Friday, November 12, 2010

The Great Maharsha

How is it that one of the greatest Talmudic commentators in Jewish history, the Maharsha, has a name that sounds like the name of an Indian yoga master? Maharsha is actually an acronym for the words Moraynu Harav Shmuel...” our teacher, the Rabbi Samuel Eidels (Poland 1555 - 1631).

Recognized early in life for his brilliance, Rabbi Samuel chose to dedicate his life to Torah study. After his marriage, he moved to the town of Posen to oversee the yeshiva there, established and maintained through the incredible financial generosity of his widowed mother-in-law, Eidel Lifschitz. In her honor, Rabbi Samuel became known as Rabbi Samuel Eidels. After the death of Eidel Lifschitz, when the yeshiva no longer had sufficient funds, the Maharsha served as the rabbi of Chelm, Lublin, Ticktin and Ostrog.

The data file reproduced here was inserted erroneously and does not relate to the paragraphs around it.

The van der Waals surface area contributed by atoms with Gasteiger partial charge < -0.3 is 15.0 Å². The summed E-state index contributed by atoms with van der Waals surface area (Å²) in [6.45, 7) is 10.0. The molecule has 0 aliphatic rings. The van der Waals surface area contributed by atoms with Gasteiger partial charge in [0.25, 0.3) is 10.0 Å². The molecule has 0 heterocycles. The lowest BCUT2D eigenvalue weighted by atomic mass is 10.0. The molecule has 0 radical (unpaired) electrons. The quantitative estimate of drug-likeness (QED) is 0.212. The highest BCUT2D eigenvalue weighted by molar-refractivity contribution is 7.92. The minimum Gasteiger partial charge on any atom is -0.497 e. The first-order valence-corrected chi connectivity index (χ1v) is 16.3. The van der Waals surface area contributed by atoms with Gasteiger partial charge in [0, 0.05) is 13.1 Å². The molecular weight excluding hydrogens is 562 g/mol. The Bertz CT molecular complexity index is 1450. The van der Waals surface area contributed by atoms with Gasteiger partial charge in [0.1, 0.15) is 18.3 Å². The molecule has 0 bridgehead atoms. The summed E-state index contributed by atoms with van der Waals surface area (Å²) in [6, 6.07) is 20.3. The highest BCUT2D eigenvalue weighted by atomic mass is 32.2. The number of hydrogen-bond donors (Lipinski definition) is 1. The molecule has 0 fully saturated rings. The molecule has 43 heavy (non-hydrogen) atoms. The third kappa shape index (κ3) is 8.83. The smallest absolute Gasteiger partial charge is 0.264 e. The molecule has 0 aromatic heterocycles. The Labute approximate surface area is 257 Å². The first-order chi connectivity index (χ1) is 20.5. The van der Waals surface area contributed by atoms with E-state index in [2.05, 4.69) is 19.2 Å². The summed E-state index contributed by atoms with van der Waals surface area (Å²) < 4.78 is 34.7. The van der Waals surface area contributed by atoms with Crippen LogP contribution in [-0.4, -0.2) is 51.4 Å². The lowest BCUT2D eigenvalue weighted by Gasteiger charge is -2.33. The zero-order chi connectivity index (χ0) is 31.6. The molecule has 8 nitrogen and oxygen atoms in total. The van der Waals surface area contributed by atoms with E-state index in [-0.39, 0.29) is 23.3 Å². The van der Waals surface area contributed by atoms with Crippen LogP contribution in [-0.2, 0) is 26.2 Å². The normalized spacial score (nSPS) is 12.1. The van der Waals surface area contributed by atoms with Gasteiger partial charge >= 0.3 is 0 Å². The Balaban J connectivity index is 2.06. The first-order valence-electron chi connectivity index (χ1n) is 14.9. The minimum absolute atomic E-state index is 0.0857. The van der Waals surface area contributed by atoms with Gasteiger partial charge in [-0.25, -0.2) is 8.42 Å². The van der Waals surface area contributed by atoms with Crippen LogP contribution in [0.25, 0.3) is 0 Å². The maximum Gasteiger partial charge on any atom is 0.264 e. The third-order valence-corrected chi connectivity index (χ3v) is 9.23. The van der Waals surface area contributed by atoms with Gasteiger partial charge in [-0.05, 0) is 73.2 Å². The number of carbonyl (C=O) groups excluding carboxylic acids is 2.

That the Maharsha was a brilliant scholar is best attested to by the fact that his commentary on the Talmud, called Chiddushei Halachot, is included in almost every printing of the Talmud. The initial writings were printed anonymously, but their overwhelmingly positive reception encouraged the Maharsha to continue. He also published Chiddushei Aggadot, which is a commentary on the non-legal portions of the Talmud.

The Maharsha was intimately involved in the politics of his time and was an active member of the Council of the Four Lands (link). It is interesting to note that he refrained from writing commentaries on those sections of the Talmud that his yeshiva studied while he was away at Council meetings.

Known for his humilty and generosity, it is reputed that the door of Rabbi Samuel Eidel’s home was inscribed with a quote from the Book of Job (31:32): “No sojourner spent the night outside, my door was always open to the guest.”

The Maharsha passed away on the 5th of Kislev, 5392 (1631).

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